Our research shows that employees are also looking to get ahead in their lives. They want to be proud to be a part of something bigger than themselves, and that means the company’s accomplishments are known and appreciated by the people whose opinions matter to the employee. Employees need to see their work celebrated publicly, their careers supported, and they need to know that their friends and family admire the company they work for. However, only 44% of those polled in our brand study felt that their employers had actually made progress.

Responding to the employee’s need for progress means convincing them that their company’s products or services make a positive contribution to society. Our study also showed that employees prefer to work for brands that support them in implementing their “full self at work”, working “as I wish”, with “progress towards career goals”.

Commitment to employee development

Finally, employees want to work for employers who help them perform at their best and who reward them when they do. For example, in a bank, we worked with authorized employees to help clients with problems in different departments. This involved focusing on the importance of maintaining customer relationships across all areas of the bank and giving employees digital tools that helped them do so.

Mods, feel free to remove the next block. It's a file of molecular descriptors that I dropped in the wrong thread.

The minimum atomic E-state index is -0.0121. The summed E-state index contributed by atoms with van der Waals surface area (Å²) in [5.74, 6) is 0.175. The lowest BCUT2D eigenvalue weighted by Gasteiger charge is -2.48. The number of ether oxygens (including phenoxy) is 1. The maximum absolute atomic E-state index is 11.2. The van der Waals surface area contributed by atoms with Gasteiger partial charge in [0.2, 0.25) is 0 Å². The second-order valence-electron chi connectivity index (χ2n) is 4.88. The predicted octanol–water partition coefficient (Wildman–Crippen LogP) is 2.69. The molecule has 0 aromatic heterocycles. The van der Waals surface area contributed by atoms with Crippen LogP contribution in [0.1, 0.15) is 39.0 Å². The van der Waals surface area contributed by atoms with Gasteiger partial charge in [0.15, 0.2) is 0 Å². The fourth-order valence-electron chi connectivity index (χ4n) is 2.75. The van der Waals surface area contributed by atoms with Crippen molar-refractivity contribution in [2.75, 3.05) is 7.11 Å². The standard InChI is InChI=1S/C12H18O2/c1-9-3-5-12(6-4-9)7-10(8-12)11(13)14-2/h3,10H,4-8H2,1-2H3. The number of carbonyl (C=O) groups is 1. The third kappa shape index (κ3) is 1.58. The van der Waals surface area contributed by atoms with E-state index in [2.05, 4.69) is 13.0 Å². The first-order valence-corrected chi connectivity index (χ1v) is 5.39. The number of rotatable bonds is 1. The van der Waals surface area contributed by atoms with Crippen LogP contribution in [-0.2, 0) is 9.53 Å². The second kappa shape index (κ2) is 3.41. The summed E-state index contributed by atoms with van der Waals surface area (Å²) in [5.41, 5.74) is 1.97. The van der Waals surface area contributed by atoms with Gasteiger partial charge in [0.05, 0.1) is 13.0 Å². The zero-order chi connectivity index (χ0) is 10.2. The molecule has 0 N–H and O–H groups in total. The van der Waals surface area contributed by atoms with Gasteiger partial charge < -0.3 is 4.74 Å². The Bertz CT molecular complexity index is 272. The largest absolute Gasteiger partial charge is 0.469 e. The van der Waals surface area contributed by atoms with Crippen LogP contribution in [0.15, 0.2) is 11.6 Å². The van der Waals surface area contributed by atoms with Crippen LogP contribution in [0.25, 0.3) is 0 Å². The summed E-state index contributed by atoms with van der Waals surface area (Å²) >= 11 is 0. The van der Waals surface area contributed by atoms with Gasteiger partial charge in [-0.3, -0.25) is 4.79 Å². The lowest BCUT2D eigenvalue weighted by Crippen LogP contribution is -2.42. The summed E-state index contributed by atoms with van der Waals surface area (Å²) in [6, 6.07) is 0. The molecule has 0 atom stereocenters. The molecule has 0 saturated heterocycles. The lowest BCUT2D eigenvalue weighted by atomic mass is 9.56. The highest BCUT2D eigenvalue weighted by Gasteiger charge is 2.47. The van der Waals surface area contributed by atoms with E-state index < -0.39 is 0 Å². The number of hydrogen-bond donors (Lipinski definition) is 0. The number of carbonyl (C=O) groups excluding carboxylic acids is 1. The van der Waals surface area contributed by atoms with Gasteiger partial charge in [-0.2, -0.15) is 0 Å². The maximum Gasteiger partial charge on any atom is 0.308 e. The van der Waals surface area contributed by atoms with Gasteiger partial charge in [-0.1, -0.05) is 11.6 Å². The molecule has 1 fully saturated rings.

Our survey showed that only half of employees feel supported to perform at their best, even though 77% of companies said in a separate study We saw the events of 2020 as an opportunity to move towards more unsupervised working arrangements.

Faced with this, some companies go so far as to “dislodge” their employees to increase their strength and take on more responsibilities. A pharmaceutical company we advise has turned to a culture without control to drive innovation and engagement by flattening its structure. As part of the new organizational design of the company, managers are rewarded for encouraging employees to stay curious, focus on innovation and self-management. It is about enabling employees to better recognize their skills and their value.

A way forward

Managers need to recognize that the Great Resignation is not just a short-term issue, but potentially a long-term opportunity to build competitive advantage by retaining and attracting top talent.

The most successful brands in employee retention align with employee connection, progress and development, and provide appropriate incentive systems. They convince people not only to stay in their jobs, but also become motivated to devote themselves fully to a company’s mission. Companies that harness the power of brands to give meaning and agency to their employees will be better able to serve their clients and, as a result, achieve higher bottom line growth.

David R. Mayer, Senior Partner, Lippincott, Oliver Wyman’s Creative Brand and Innovation Consulting

Kate bravery, Global Advisory and Insight Leader, Mercer (MMC)

This article originally appeared on the World Economic Forum (WEF). You can read it here.